Hunza Valley

After I got a visa in Sost, it was to Passu for a couple days of hiking around the area. The tourist season is at it’s end, so many guest houses and shops are closed for the year.

Passu and Hunza Valley offer some of the best hiking and trekking in the world with several 6,000 and 7,000 meter peaks in the area. K-2 is not far away near Skardu, though its difficult to see because of clouds and surrounding mountains. I took a day hike near a large glacier and then to a mountain lake, and another short hike to some shaky suspension bridges. Autumn colors are in full swing with brilliant yellows across the valley.

Then several hours down the KKH to Karimabad, one of the most popular villages in the valley and for good reason. First of all, its incredibly cheap. This has to do with the season, yes, but it is still the cheapest country I have traveled. The guest houses cost from about US$.60/50 Rupees to $2/150 Rps. Most serve family style meals for $2/150 Rps that are delicious, refilling dishes (as many as 7 different ones) as much as you want.

First I stayed at Hider Inn, ran by the amazing Mr. Hider. This has probably been the best guest house of my trip. Not the cleanest nor does the electricity always work, but just friendly and great service. Mr. Hider is just one of those individuals you meet that resonates with you.

Mr. Hider

Mr. Hider

Karimabad and its surrounding villages have long been princely states enjoying a great degree of autonomy (over 900 years). Only 100 years ago these areas still derived much of their wealth by raiding caravans coming through the valley. That thankfully has given away to tourism, and the people of the Hunza and renowned for their warmth. In 1974 was it finally dissolved and absorbed into Pakistan by Zulfiqar Ali Bhutto.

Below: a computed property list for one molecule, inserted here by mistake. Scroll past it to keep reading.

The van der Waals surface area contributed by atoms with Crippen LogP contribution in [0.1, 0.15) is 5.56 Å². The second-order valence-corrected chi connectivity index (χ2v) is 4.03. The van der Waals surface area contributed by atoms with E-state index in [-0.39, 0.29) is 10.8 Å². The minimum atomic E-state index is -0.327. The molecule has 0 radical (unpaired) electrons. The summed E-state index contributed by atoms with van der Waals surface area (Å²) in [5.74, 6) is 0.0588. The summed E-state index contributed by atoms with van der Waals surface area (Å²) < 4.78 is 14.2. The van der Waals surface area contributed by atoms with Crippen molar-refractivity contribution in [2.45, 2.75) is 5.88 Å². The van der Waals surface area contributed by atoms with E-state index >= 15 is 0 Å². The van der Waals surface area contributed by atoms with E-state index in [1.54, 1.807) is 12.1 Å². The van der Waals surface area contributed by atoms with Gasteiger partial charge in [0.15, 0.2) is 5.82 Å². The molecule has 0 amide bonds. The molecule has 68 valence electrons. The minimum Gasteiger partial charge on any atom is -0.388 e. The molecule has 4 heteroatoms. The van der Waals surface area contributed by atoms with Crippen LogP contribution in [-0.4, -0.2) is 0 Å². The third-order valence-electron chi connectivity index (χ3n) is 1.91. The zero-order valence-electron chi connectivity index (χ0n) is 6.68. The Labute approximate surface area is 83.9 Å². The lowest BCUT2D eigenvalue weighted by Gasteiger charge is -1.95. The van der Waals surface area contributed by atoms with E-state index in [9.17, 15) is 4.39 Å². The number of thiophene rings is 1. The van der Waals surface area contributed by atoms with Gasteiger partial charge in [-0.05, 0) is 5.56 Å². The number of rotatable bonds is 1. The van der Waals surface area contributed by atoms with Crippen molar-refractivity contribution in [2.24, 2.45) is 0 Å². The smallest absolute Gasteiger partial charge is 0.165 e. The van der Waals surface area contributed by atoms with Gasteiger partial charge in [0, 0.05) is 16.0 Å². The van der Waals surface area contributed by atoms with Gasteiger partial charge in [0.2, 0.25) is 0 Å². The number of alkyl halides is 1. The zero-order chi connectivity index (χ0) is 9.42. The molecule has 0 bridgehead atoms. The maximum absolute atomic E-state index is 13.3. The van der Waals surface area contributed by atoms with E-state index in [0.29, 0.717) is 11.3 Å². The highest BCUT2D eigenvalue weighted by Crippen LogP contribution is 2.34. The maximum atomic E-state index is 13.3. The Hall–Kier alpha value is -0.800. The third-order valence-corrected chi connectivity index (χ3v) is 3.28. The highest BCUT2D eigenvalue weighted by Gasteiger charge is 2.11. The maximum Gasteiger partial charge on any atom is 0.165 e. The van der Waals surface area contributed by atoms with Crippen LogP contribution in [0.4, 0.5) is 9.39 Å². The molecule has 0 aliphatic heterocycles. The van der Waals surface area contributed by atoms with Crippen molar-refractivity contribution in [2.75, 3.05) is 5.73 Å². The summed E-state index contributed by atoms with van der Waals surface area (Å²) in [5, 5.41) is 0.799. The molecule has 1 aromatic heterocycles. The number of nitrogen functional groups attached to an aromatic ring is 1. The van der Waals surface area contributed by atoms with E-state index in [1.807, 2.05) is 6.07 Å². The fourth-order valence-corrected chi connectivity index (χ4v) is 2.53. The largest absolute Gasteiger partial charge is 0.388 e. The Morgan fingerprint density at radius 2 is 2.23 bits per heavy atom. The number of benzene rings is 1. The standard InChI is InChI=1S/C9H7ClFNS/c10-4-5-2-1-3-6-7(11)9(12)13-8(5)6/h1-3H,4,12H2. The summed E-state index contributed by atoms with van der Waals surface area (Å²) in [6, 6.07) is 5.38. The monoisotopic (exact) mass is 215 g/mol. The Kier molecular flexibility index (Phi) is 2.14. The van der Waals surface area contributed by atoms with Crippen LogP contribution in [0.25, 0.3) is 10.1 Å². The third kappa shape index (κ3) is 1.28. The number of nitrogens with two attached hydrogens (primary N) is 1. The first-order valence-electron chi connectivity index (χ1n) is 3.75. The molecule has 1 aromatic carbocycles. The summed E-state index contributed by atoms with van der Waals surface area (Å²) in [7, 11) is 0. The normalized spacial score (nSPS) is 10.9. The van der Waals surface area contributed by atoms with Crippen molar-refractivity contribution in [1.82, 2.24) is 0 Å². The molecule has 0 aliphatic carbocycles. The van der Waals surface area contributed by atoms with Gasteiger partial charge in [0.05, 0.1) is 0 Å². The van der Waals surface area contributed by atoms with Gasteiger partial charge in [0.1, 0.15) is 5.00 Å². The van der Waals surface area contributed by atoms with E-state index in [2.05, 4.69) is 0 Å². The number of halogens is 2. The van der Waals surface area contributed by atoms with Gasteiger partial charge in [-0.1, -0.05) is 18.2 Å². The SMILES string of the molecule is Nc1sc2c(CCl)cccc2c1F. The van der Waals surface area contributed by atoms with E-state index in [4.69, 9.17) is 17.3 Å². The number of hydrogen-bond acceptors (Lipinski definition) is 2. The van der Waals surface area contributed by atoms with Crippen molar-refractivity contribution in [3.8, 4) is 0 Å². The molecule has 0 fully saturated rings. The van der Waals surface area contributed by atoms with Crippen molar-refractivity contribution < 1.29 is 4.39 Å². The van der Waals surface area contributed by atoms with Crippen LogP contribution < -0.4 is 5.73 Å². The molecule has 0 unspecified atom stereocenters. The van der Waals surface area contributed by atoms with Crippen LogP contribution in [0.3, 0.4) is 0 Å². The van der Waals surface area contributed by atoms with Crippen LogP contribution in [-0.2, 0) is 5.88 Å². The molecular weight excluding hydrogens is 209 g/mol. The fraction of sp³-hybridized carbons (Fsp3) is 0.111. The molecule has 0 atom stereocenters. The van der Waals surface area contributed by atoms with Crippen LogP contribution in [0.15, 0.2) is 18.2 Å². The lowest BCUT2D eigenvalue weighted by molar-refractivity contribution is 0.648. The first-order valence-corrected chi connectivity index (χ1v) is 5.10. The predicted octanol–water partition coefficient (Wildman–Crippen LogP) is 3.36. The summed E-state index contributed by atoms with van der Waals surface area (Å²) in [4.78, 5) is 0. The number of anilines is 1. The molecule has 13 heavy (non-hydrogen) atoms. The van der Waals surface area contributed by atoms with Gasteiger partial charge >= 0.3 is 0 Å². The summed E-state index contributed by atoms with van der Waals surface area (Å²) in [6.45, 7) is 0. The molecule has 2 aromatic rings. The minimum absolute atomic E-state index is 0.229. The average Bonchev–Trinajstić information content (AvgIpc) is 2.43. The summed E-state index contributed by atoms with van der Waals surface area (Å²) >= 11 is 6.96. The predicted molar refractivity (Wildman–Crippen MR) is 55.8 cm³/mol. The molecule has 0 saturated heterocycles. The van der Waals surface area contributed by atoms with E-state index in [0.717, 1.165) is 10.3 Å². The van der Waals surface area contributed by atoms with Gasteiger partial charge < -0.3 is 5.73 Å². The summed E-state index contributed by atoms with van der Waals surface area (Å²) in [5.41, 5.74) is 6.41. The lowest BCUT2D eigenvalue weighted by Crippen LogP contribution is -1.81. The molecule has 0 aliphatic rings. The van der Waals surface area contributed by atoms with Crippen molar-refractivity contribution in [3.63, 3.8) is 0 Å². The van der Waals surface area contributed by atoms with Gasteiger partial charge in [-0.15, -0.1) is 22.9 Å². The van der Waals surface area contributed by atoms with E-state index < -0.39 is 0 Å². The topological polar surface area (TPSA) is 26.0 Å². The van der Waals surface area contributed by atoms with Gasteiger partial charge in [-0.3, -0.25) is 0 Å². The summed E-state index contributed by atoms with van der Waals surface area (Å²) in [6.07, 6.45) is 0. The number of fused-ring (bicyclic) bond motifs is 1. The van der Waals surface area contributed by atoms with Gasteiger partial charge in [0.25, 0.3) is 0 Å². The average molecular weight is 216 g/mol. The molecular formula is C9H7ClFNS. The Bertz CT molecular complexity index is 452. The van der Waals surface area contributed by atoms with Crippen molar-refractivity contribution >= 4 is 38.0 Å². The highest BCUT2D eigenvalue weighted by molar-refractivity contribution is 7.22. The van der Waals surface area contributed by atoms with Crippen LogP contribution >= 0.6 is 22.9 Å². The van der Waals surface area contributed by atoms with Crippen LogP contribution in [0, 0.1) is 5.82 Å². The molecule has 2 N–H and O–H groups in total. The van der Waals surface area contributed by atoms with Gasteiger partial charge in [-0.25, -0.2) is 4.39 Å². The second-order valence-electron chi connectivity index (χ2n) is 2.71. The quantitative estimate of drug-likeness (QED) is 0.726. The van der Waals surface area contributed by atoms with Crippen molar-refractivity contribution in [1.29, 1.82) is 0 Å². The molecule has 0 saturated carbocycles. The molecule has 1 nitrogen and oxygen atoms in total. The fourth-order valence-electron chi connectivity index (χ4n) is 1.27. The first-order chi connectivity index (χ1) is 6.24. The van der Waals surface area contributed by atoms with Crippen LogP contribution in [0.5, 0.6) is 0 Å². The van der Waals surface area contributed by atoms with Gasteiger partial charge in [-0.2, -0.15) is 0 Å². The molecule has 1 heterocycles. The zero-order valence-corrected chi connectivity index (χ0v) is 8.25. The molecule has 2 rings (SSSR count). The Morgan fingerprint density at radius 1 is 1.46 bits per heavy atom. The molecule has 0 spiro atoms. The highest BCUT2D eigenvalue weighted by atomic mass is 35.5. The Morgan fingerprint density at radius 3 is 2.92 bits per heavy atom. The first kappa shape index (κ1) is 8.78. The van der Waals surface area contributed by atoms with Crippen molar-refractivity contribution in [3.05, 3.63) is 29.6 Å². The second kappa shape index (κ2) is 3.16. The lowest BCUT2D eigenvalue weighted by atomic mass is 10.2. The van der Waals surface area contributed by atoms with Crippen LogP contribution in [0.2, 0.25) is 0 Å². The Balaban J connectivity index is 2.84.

Baltit Fort dates back over 700 years and is a testament to those fiercer times.

Baltit Fort, Karimabad

Baltit Fort, Karimabad

Like India, large trucks are garishly decorated with bright colors. You can hitch rides with them, but they are quite slow.

The people usually don’t mind to have their pictures taken. Children will trail after you with requests of, “One picture!” And they are so photogenic; beards, Hunza hats, shawls, and smiles. Women predictably tend not to want photos though. Young girls are very skittish. Several times I’ve moved too fast and sent several running down alleys. Kind of funny really.

And the chai! Milk tea is to be enjoyed often and just walking around town will result in many invitations. Thats a great custom!

In all, the Hunza Valley has been my favorite destination thus far. It’s just a relaxing place with stunning natural scenery, very cheap, and extremely friendly people.



3 Comments

  1. Matteo wrote:

    Yo, one of the guys in the Hunza made me a chai. Very cool!!!

  2. Mori from Japan wrote:

    Happy to see Hider-ji. i been there April 2000.
    hope he still ok.
    and you remaid me Everest’s yami Steak.
    getting hungry. arigato!

  3. […] For example, his Pakistan travels mirrors my own greatly with stops along the Karakoram Highway, Hunza Valley, and polo matches in Gilgit. (With all do respect, though, I have done mine without the BBC […]